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The Printer's Devil: Typo Is His Name
Oldtime printers used to recite or sing this heartfelt rhyme
Eric Shackle (shack)     Email Article  Print Article 
Published 2007-07-09 16:36 (KST)   

Oldtime printers used to recite or sing this heartfelt rhyme:
The typographical error is a slippery thing and sly
You can hunt til you are dizzy, but it somehow will get by.
Til the forms are off the presses, it is strange how still it keeps.
It shrinks down in a corner and it never stirs or peeps.
That typographical error, too small for human eyes.
Til the ink is on the paper, when it grows to mountain size.
The boss, he stares with horror, then he grabs his hair and groans.
The copyreader drops his head upon his hands and moans.
The remainder of the issue may be clean as clean can be,
But the typographical error is the only thing you see.
That was back in the days when a printer had to set every word by hand, carefully picking out each metal letter one at a time from a box of two cases (hence the terms upper and lower case). "There was a convenient belief among printers that there was a special devil in every print-shop," says Chas. Jones, of Britain's WritersServices.com.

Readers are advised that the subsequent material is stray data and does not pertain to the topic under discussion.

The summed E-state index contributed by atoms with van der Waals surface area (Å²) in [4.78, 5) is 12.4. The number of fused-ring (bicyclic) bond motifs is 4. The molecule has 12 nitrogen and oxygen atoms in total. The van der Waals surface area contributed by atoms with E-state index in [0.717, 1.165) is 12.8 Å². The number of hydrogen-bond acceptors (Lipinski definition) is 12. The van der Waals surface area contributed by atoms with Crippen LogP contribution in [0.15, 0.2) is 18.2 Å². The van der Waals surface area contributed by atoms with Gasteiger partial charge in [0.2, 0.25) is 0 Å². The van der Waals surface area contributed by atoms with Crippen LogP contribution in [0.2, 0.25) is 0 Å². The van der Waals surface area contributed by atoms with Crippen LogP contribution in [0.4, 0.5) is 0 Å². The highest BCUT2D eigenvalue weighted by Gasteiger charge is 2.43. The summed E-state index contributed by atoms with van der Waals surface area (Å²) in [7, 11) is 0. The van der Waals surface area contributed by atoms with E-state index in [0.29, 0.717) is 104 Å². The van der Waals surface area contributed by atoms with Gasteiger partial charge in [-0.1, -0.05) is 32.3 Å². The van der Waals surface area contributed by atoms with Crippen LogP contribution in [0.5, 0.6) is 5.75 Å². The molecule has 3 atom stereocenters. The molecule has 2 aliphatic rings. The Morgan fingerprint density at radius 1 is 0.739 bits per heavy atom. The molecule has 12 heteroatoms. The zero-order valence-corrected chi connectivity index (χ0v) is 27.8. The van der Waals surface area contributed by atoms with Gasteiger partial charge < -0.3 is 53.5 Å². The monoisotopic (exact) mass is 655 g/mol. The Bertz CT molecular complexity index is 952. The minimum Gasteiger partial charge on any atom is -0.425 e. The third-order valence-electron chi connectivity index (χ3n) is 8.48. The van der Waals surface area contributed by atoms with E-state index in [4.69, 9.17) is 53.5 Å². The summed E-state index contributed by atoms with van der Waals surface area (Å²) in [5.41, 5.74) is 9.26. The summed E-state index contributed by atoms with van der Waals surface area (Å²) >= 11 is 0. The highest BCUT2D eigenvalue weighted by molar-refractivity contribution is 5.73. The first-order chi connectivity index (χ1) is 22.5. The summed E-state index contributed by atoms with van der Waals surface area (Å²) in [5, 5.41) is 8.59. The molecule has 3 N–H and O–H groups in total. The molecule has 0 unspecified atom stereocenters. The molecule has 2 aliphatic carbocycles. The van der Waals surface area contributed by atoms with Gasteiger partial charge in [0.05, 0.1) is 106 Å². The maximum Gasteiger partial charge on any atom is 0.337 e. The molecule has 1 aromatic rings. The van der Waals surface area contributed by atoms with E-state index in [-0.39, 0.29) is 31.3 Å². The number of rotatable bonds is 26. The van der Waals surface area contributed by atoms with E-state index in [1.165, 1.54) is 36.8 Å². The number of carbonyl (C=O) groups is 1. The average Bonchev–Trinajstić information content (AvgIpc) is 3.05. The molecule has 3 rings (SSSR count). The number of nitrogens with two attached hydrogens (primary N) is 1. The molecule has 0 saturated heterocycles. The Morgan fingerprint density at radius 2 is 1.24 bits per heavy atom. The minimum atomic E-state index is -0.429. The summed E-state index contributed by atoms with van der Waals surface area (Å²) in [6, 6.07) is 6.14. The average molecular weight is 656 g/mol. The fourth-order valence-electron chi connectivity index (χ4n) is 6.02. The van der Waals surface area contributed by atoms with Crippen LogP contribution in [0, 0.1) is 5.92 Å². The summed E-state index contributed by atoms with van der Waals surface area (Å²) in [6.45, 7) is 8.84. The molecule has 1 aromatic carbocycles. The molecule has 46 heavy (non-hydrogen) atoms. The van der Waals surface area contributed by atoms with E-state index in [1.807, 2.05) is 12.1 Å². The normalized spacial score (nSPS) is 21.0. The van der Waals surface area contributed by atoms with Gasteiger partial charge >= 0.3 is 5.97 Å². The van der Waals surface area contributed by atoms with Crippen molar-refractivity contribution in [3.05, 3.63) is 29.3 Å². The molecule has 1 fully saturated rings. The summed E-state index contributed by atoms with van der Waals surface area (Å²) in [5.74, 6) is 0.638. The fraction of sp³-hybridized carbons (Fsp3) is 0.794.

"At night, or when the printer was not watching, this pesky demon would iuvert letters, mizspell a word or perhaps remove an entire or even a complete line... Mistakes were inevitable, and the printer's devil took the blame."

Chas. displays two images of the Printer's Devil at the top of this page. "It's perched outside a shop in Stonegate, Yorkshire, England" he said. "I think I censored the original! It marks the place where Tristram Shandy was first published."

"The Life and Opinions of Tristram Shandy," "Gentleman" was a novel written by Laurence Sterne in 1759. Wikipedia says "its bawdy humour was popular with London society, and it has come to be seen as one of the greatest comic novels in English, as well as a forerunner for many modern narrative devices."

Probably the first and one of the worst typographical errors occurred in 1631, when printers of what is now known as the "wicked" bible were fined 300 pounds sterling. In printing the Ten Commandments, they had omitted the vital word "not" so that the verse read "Thou shalt commit adultery." A thousand copies were ordered to be destroyed, but a few survived. Today they're worth thousands of dollars to collectors.

Thanks to the computer, typographical errors (now called typos) are much more frequent these days. It's rare to find a web page without them. Most blogs are full of them, because of bad spelling, ignorance, or carelessness. But it's easier to blame Typo, the printer's devil, gremlins, leprechauns, or even those pesky Norwegian trolls.

In the old days, a printer's devil was the name given to the newest apprentice in a print shop, the unfortunate lad who had do all the odd jobs, ending the day with ink all over his hands, face and clothes. No wonder he would have scattered a lot of those typos in revenge!
©2007 OhmyNews
Other articles by reporter Eric Shackle

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